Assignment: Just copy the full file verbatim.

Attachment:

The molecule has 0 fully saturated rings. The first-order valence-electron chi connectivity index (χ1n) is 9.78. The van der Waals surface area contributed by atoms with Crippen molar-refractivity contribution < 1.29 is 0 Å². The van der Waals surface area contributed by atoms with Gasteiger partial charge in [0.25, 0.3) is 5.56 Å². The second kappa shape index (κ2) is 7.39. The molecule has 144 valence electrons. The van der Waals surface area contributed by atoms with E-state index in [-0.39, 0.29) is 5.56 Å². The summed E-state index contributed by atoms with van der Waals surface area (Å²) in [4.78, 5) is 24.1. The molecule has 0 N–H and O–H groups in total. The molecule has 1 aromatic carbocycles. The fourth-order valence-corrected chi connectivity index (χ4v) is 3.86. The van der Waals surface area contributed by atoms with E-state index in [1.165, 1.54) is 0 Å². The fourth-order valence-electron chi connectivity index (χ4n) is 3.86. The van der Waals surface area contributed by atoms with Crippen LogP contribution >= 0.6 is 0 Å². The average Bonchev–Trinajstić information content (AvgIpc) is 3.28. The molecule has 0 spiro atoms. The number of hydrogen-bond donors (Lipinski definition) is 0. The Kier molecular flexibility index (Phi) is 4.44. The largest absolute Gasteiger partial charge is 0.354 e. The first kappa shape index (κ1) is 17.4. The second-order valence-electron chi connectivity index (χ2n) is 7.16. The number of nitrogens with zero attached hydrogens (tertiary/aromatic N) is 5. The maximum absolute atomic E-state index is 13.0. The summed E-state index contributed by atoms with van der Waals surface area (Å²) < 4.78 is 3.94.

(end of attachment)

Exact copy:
The molecule has 0 fully saturated rings. The first-order valence-electron chi connectivity index (χ1n) is 9.78. The van der Waals surface area contributed by atoms with Crippen molar-refractivity contribution < 1.29 is 0 Å². The van der Waals surface area contributed by atoms with Gasteiger partial charge in [0.25, 0.3) is 5.56 Å². The second kappa shape index (κ2) is 7.39. The molecule has 144 valence electrons. The van der Waals surface area contributed by atoms with E-state index in [-0.39, 0.29) is 5.56 Å². The summed E-state index contributed by atoms with van der Waals surface area (Å²) in [4.78, 5) is 24.1. The molecule has 0 N–H and O–H groups in total. The molecule has 1 aromatic carbocycles. The fourth-order valence-corrected chi connectivity index (χ4v) is 3.86. The van der Waals surface area contributed by atoms with E-state index in [1.165, 1.54) is 0 Å². The fourth-order valence-electron chi connectivity index (χ4n) is 3.86. The van der Waals surface area contributed by atoms with Crippen LogP contribution >= 0.6 is 0 Å². The average Bonchev–Trinajstić information content (AvgIpc) is 3.28. The molecule has 0 spiro atoms. The number of hydrogen-bond donors (Lipinski definition) is 0. The Kier molecular flexibility index (Phi) is 4.44. The largest absolute Gasteiger partial charge is 0.354 e. The first kappa shape index (κ1) is 17.4. The second-order valence-electron chi connectivity index (χ2n) is 7.16. The number of nitrogens with zero attached hydrogens (tertiary/aromatic N) is 5. The maximum absolute atomic E-state index is 13.0. The summed E-state index contributed by atoms with van der Waals surface area (Å²) < 4.78 is 3.94.